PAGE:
The government has announced a £1.7bn fund to improve transport links in English cities and “drive forward” the Northern Powerhouse and Midlands Engine.
The “Transforming Cities Fund”, which includes £250M for better transport in the West Midlands, is part of the Government’s Industrial Strategy.
The cash set aside for the Midlands will be used to expand the metro scheme, which is set to triple in size over the next 10 years as part of the West Midlands Combined Authority’s (WMCA) long-term transport plan. The tram network was expanded into Birmingham city centre last year for the first time in five decades.
Future network extensions will be built by the Midland Metro Alliance (MMA) formed of WMCA, Colas Rail and a consortium of design experts from Egis, Tony Gee and Pell Frischmann. The investment will fund the 11km extension from Wednesbury to Brierly Hill which will open by 2023, the MMA confirmed.
West Midlands metro mayor Andy Street said: “The extension of the Midland Metro from Wednesbury to Brierley Hill has been a long time coming.
“This announcement means Dudley and Brierley Hill will be connected to the rail network for the first time since the 1960s.”
He added: “The scheme is shovel-ready, meaning we can crack on with delivering this vital piece of infrastructure for the people of Dudley and Sandwell.”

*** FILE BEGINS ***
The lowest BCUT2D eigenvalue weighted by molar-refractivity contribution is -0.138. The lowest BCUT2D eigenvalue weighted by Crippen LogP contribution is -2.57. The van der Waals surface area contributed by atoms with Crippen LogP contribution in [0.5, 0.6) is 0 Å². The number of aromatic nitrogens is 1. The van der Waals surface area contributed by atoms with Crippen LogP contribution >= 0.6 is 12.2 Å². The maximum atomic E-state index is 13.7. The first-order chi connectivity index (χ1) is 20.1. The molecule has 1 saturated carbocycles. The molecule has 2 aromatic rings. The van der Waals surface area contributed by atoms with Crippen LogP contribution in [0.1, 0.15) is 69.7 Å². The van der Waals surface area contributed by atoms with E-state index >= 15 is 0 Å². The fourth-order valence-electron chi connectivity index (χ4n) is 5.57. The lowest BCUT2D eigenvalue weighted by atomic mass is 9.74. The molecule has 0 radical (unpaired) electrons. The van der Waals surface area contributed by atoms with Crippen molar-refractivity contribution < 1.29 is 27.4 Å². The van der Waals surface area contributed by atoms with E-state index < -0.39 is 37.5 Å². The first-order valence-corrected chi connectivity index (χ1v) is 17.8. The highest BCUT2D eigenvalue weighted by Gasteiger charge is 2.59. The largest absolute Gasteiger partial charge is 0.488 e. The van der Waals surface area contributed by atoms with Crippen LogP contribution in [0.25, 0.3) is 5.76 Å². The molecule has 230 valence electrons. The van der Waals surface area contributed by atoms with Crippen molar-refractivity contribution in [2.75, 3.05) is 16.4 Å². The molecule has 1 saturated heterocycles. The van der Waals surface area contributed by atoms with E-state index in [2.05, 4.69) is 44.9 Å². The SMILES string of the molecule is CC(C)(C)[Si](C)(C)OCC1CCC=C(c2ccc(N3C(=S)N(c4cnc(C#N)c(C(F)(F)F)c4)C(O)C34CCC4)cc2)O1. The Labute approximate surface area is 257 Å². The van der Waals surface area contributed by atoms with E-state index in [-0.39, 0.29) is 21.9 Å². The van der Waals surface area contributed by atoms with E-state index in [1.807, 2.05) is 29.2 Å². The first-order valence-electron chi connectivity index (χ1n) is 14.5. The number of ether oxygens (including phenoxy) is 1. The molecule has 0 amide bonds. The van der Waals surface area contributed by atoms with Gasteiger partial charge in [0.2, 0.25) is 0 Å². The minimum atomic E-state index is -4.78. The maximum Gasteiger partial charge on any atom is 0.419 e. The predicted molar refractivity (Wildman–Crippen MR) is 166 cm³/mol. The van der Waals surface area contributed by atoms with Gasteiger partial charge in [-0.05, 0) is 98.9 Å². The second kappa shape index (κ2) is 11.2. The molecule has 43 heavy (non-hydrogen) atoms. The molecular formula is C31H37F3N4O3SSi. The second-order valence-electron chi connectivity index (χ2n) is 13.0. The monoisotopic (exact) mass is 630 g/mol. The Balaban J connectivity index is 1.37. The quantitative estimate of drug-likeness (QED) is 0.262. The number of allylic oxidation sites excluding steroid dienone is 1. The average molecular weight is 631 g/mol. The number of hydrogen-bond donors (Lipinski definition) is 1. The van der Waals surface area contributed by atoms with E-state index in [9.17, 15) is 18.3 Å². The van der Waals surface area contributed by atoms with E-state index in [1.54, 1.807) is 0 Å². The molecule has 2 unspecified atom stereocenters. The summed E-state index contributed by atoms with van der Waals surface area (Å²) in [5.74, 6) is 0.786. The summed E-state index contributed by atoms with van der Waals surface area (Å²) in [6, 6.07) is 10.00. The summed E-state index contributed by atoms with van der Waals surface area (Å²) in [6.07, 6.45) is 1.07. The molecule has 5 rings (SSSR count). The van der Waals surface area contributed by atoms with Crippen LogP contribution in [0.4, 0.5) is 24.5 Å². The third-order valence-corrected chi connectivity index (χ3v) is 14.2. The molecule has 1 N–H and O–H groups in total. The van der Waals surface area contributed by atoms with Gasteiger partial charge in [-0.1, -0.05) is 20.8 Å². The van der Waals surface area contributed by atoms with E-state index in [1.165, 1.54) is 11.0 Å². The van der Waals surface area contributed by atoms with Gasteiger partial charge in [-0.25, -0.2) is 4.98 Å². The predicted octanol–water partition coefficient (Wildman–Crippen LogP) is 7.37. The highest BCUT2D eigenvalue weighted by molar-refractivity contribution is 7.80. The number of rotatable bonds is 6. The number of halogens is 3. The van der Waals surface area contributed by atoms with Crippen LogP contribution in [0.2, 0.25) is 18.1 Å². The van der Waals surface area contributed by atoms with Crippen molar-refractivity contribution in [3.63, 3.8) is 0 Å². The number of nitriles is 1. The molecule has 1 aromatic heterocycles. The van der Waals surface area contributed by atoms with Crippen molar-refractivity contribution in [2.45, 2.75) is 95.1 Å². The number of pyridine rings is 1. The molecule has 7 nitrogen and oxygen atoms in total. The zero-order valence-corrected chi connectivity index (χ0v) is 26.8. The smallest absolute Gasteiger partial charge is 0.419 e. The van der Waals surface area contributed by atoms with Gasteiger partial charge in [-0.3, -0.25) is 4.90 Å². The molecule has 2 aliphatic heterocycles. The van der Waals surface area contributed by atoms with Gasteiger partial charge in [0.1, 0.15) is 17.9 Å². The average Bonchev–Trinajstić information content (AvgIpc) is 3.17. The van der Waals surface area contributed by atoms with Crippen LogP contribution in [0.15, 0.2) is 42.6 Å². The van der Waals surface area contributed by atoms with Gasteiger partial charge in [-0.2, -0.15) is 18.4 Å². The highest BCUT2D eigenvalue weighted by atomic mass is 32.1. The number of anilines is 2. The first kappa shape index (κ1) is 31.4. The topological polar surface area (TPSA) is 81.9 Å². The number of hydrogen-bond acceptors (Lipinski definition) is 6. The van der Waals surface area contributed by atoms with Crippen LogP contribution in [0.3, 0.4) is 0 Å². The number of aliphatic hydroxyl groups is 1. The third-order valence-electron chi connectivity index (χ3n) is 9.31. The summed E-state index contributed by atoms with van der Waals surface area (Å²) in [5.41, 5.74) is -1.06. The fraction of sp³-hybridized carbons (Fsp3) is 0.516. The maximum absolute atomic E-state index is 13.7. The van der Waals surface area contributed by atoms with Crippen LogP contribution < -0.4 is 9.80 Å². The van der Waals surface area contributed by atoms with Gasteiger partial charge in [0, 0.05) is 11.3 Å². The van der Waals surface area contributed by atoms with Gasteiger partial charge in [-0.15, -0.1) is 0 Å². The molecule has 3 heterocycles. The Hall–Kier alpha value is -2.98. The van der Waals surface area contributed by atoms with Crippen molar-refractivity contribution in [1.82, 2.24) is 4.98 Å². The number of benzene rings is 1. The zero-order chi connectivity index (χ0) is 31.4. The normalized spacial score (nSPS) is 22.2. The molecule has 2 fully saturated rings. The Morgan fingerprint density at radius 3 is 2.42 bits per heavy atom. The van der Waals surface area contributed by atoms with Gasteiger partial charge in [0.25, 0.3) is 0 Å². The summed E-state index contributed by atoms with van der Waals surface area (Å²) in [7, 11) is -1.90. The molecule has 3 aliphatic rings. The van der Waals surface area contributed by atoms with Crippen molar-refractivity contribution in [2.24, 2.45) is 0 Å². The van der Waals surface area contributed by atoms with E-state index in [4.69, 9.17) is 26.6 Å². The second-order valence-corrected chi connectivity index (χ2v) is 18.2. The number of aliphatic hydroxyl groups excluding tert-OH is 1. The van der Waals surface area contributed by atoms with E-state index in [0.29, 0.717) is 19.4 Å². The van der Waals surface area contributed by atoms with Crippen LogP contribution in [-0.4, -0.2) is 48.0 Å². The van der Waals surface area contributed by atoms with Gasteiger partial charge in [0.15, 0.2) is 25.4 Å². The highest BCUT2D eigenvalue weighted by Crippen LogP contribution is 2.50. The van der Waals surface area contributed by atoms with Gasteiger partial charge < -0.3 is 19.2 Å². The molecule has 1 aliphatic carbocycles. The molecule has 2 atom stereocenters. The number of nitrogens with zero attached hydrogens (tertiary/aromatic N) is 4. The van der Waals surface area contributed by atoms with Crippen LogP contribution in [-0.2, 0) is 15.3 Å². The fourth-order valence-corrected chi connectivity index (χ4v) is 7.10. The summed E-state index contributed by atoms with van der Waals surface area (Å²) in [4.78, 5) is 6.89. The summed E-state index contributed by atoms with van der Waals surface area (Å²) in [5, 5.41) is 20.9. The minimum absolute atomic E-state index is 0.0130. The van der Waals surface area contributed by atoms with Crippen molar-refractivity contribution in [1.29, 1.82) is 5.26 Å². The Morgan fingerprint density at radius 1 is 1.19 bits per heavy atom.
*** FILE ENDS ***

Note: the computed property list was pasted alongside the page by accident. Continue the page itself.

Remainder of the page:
Transport secretary Chris Grayling said: “We have already seen the impact of better integrated transport links for both passengers and the local economy in cities like Nottingham and Manchester.
“This new fund will enable more English cities to reap these benefits, helping to deliver the opportunities and ambition of the Industrial Strategy across the country, as well as driving forward the Northern Powerhouse and Midlands Engine.”
Prime minister Theresa May and chancellor Phillip Hammond visited the West Midlands to make the funding announcement on Monday. The government also announced increased research and development spending to 2.4% of GDP by 2027.
The Industrial Strategy White Paper will be launched on Monday and will outline the four “grand challenges that will shape our future”, which are artificial intelligence and the data economy, clean growth, healthy ageing and the future of mobility.
May said: “Our Industrial Strategy will propel Britain to global leadership of the industries of the future, seizing the big opportunities of our time – from Artificial Intelligence and Big Data to clean energy and self-driving vehicles.”
Driverless cars without a safety attendant on board could be on the roads by 2021, Hammond told the BBC over the weekend. He is expected to announce regulation changes in Wednesday’s budget to allow developers to apply to test driverless vehicles on the road.